Disaster preparedness: how to get your exotic pet ready and out safely

Exotic Pets - Disaster Preparedness

Photo by Patrick Danforth | www.clicktozen.com

Tropical storms, earthquakes, hurricanes, fires, floods, mudslides – phenomena no one can be completely prepared for. Yet, with a little preparation, there are things exotic pet owners can do to be ready.

Preparing for a natural disaster can be overwhelming and scary. It’s difficult enough for families to secure food and shelter for themselves in the wake of a disaster, no less to try to focus on keeping their pets safe.

There are several agencies and websites offering advice to cat and dog owners about pet safety during disasters; however, given the huge variety of exotic pet species and their varying nutritional and environmental requirements, little has been written to guide exotic pet owners about how to prepare their pets for natural disasters and how to keep them safe (http://www.examiner.com/article/emergency-preparedness-for-exotic-pets).

While exotic pet species – birds, rabbits, rodents, reptiles, ferrets, amphibians, pot-bellied pigs, sugar glides, hedgehogs, and others – all have very specific needs to keep them healthy, many of the recommendations for keeping cats and dogs safe during inclement weather apply to exotic pets, too. Several great resources exist to which pet owners, regardless of pet type, can refer in advance of natural disasters, to be as ready as possible should the these events come (http://www.weather.com/weather/hurricanecentral/article/pet-preparedness_2011-08-24?page=1, http://www.bt.cdc.gov/disasters/petprotect.asp, http://www.ready.gov/caring-animals).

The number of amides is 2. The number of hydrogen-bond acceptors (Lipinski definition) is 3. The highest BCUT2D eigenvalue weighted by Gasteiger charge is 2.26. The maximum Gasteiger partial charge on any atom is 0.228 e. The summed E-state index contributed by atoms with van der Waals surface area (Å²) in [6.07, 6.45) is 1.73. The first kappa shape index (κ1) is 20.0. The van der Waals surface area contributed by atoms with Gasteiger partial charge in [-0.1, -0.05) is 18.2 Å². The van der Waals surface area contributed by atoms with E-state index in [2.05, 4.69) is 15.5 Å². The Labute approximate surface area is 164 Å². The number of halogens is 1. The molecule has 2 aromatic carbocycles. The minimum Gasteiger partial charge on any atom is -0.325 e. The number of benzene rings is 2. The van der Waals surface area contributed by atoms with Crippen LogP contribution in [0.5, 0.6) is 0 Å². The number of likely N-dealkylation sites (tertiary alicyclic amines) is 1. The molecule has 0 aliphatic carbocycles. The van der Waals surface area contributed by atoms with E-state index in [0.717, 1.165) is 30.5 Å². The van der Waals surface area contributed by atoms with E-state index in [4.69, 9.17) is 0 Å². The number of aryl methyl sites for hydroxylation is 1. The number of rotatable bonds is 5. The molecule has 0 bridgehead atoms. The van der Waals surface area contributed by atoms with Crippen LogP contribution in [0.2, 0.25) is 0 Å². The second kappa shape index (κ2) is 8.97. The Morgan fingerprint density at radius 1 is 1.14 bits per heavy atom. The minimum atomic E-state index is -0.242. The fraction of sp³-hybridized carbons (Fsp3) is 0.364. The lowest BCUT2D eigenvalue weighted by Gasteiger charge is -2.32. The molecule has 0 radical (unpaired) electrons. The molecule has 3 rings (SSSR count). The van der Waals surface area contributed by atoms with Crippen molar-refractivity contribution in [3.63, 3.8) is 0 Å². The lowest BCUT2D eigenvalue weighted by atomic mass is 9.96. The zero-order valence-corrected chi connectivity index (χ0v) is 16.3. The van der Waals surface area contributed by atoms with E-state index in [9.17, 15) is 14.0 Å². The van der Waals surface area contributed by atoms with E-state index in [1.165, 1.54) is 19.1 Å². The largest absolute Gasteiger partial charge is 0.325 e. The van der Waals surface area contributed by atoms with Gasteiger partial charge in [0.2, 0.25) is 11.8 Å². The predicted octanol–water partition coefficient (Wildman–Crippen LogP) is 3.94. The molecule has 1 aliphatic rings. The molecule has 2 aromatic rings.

According to Dr. Cynda Crawford, veterinarian in the Department of Small Animal Clinical Sciences at the University of Florida, College of Veterinary Medicine, and Medical Director for the University of Florida’s Veterinary Emergency Treatment Services, a resource for the state’s animal and agricultural emergency response system, little advice exists specifically about exotic pet safety during storms. However, she recommends all pet owners “…have a 7-day supply of dietary needs, the habitat, and detailed step-by-step instructions for care on hand for emergencies, whether sheltering in place or going to a temporary shelter to get out of harm’s way.” Dr. Crawford also suggests that exotic pet owners “…check with their local community emergency response departments to determine availability of pet-friendly shelters and to see whether these shelters are prepared to accommodate special species.”